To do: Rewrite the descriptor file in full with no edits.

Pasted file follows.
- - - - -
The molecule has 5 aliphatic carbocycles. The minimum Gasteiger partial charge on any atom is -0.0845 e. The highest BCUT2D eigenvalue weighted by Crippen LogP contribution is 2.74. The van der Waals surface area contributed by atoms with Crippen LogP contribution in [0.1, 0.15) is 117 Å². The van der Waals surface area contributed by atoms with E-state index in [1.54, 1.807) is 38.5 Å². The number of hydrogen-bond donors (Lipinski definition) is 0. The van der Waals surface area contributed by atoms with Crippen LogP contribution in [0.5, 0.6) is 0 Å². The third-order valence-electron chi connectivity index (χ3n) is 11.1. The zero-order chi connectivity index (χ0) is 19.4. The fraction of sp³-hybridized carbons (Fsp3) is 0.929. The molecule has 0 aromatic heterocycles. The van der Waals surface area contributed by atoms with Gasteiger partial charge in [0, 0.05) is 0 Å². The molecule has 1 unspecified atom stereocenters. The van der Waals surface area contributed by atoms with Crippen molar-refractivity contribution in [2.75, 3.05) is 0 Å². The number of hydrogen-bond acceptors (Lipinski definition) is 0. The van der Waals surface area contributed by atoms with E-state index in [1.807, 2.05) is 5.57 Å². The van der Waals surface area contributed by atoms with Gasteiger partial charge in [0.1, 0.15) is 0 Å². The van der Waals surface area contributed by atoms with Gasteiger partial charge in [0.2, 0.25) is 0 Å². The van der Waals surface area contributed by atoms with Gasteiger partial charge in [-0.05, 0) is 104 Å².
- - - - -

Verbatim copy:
The molecule has 5 aliphatic carbocycles. The minimum Gasteiger partial charge on any atom is -0.0845 e. The highest BCUT2D eigenvalue weighted by Crippen LogP contribution is 2.74. The van der Waals surface area contributed by atoms with Crippen LogP contribution in [0.1, 0.15) is 117 Å². The van der Waals surface area contributed by atoms with E-state index in [1.54, 1.807) is 38.5 Å². The number of hydrogen-bond donors (Lipinski definition) is 0. The van der Waals surface area contributed by atoms with Crippen LogP contribution in [0.5, 0.6) is 0 Å². The third-order valence-electron chi connectivity index (χ3n) is 11.1. The zero-order chi connectivity index (χ0) is 19.4. The fraction of sp³-hybridized carbons (Fsp3) is 0.929. The molecule has 0 aromatic heterocycles. The van der Waals surface area contributed by atoms with Gasteiger partial charge in [0, 0.05) is 0 Å². The molecule has 1 unspecified atom stereocenters. The van der Waals surface area contributed by atoms with Crippen molar-refractivity contribution in [2.75, 3.05) is 0 Å². The number of hydrogen-bond acceptors (Lipinski definition) is 0. The van der Waals surface area contributed by atoms with E-state index in [1.807, 2.05) is 5.57 Å². The van der Waals surface area contributed by atoms with Gasteiger partial charge in [0.1, 0.15) is 0 Å². The van der Waals surface area contributed by atoms with Gasteiger partial charge in [0.2, 0.25) is 0 Å². The van der Waals surface area contributed by atoms with Gasteiger partial charge in [-0.05, 0) is 104 Å².